The information in Holistic at Heart is not a substitute for professional medical advice, examination, diagnosis or treatment. Always seek the advice of your physician or other qualified health professional before starting any new treatment or making any changes to existing treatment. Do not delay seeking or disregard medical advice based on information in this blog.

Monday, June 27, 2011

Working Mom

For any of you who are wondering where I've been for the last two months, I've been working in my clinical internship to get my Holistic Health Practitioner diploma. Until last week, I have been working at a senior's living facility every weekday. For the first time since my daughter has been born, I have been a true working mom.

I'm glad that this experience is now over because I don't think being a full-time working mom is for me (or for my daughter for that matter). I'm not saying that being a stay-at-home mom is in any way easy, but at least when I stay at home I don't feel guilty at how little time I am spending with my daughter and I don't have to constantly leave her while she is screaming and crying that she wants me to stay. As a working mom, the moment I got home my daughter wanted all my attention but I still had to cook supper, and on the weekend I had to run around doing various things like groceries and laundry. It seems like even when I was home, I didn't have much time to spend with her.

The internship was perhaps a little worse than some (though not all) jobs. At rush hour, it was a 45 minute drive from home partly in bumper-to-bumper traffic, which added to an already long day. And after Sarah went to bed at night, I had to complete loads of paperwork, research and various assignments before I could go to bed myself. Since my husband has had a particularly busy schedule himself over the last while, we were lucky if the dishes got done twice a week!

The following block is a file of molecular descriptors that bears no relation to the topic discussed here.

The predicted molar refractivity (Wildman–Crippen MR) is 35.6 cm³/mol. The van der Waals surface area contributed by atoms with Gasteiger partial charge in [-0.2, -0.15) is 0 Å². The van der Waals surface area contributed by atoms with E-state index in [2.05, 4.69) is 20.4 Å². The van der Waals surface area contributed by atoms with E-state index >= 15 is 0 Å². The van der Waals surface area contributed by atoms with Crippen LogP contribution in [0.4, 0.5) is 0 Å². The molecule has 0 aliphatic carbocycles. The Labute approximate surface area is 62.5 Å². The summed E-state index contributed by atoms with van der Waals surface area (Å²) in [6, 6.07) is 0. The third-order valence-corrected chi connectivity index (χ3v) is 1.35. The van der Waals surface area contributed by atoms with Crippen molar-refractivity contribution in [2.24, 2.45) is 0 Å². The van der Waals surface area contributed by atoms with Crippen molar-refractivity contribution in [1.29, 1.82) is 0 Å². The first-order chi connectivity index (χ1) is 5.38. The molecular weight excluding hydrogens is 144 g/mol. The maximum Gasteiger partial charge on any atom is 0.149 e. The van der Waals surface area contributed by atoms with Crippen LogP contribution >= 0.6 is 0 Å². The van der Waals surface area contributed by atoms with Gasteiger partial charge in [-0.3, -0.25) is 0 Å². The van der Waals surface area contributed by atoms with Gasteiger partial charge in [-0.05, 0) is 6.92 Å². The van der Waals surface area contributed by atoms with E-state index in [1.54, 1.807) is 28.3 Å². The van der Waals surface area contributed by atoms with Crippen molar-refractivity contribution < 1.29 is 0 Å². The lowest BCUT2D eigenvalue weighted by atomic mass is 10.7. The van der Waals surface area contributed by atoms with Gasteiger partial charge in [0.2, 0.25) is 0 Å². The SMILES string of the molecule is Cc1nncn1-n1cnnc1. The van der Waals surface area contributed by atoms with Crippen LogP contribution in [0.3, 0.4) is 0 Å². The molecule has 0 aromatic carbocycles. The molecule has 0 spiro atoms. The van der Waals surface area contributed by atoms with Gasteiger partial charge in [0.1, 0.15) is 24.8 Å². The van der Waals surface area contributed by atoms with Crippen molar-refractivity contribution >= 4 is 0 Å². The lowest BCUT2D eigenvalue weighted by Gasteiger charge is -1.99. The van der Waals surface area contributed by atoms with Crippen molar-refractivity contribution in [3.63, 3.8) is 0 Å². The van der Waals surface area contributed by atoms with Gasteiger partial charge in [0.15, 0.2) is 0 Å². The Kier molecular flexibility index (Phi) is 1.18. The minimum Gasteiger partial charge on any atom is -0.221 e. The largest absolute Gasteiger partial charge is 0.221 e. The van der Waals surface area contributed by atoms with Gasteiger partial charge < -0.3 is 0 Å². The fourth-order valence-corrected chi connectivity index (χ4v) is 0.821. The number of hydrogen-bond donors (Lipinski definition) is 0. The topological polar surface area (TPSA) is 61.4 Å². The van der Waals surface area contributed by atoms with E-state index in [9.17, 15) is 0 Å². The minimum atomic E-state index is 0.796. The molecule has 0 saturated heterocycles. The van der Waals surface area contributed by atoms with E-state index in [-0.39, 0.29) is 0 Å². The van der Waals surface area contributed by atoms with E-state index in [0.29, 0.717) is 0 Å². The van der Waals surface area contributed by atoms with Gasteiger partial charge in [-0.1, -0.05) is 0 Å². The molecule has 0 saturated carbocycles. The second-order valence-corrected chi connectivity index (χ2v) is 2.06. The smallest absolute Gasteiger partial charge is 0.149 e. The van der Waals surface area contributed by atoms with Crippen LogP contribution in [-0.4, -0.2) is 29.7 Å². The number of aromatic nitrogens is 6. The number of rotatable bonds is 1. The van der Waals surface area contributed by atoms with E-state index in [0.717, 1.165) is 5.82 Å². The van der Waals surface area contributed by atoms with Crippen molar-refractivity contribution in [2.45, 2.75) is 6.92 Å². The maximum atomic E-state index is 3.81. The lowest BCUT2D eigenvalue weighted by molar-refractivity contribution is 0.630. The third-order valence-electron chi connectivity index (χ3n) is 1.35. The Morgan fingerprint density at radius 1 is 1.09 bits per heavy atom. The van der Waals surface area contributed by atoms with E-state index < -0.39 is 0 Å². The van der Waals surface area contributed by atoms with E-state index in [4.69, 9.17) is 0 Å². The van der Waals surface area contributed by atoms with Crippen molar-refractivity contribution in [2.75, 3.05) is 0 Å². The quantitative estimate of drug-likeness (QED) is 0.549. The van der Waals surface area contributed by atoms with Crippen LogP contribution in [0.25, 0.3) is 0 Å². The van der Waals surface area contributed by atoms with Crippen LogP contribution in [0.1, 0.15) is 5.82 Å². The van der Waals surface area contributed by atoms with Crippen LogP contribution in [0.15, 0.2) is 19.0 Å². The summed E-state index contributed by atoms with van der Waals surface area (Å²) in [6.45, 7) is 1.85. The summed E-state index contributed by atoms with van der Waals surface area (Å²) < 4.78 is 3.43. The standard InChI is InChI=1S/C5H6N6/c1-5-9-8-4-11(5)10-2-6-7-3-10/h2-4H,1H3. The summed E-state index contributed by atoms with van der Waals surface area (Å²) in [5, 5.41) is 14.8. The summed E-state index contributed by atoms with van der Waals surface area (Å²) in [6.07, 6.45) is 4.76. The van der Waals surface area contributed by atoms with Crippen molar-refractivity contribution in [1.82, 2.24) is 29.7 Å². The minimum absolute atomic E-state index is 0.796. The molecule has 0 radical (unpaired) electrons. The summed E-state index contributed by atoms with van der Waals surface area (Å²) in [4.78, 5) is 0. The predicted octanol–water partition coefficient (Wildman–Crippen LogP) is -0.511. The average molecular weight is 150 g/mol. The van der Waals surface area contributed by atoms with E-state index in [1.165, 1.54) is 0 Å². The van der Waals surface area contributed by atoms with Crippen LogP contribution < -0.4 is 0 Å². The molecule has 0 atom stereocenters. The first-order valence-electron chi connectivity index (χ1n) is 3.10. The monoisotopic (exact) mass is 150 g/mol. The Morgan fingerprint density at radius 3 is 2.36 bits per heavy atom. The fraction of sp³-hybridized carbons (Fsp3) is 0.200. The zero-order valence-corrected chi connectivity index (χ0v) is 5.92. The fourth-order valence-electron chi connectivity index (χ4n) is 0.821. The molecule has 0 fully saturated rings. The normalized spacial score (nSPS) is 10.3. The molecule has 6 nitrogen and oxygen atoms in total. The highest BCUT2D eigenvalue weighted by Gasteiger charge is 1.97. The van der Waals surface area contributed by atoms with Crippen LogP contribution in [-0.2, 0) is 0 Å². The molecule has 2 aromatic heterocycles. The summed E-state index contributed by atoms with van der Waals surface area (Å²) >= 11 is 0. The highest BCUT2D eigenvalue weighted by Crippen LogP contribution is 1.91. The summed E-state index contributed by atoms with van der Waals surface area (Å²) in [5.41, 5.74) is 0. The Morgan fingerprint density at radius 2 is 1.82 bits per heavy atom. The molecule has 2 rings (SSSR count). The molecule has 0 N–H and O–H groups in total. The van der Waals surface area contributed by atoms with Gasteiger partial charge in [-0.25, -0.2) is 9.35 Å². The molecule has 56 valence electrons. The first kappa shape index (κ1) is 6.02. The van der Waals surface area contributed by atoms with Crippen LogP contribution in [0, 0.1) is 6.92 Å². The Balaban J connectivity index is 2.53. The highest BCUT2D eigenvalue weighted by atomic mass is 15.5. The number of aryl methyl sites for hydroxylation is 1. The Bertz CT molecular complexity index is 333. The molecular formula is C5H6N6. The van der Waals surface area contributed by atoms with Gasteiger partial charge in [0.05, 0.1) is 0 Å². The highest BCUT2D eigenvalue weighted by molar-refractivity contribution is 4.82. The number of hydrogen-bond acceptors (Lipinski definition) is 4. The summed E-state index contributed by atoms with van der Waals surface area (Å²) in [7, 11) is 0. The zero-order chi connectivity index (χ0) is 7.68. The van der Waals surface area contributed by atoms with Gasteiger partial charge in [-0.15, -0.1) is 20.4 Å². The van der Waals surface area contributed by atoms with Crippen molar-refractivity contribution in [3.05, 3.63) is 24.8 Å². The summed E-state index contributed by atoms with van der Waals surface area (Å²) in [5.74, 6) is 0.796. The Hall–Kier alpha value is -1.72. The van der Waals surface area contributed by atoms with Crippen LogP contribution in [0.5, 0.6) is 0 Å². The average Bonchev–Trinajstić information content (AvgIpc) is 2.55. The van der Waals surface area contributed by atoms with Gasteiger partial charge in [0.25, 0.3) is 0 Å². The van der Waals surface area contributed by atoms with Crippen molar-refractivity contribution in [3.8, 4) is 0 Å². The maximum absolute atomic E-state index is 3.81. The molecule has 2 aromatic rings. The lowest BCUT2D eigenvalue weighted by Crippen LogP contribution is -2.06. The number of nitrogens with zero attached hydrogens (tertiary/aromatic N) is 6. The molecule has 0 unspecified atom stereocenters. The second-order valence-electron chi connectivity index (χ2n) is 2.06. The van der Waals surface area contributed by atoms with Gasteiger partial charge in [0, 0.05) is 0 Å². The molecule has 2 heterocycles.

On the other hand, staying at home every day puts me into a rut, drains my energy, and deprives me of adult human contact. I personally find it exceedingly difficult to be the sole focus of my daughter's every demand (and she has no small list) every day and all day. The activities she enjoys doing are not usually what I most enjoy, which is sometimes good for me and sometimes exhausting. I know it's all part of being a mother and I am so fortunate to be able to stay home with her but I need something to fill my own cup a little more.

I think my ideal solution is to work one or two days a week. Now I'm not just talking about going to any old job just to scrounge up a little cash and waste some time, but real, fulfilling work where I'm doing something I really enjoy. Two days gets me that time away from home I need to come back refreshed and ready to be fully present with my daughter.

Now if I could just put that plan into action...

How do you feel about being a work/home situation?

Image: Ambro / FreeDigitalPhotos.net

Wednesday, April 27, 2011

Find a Mirror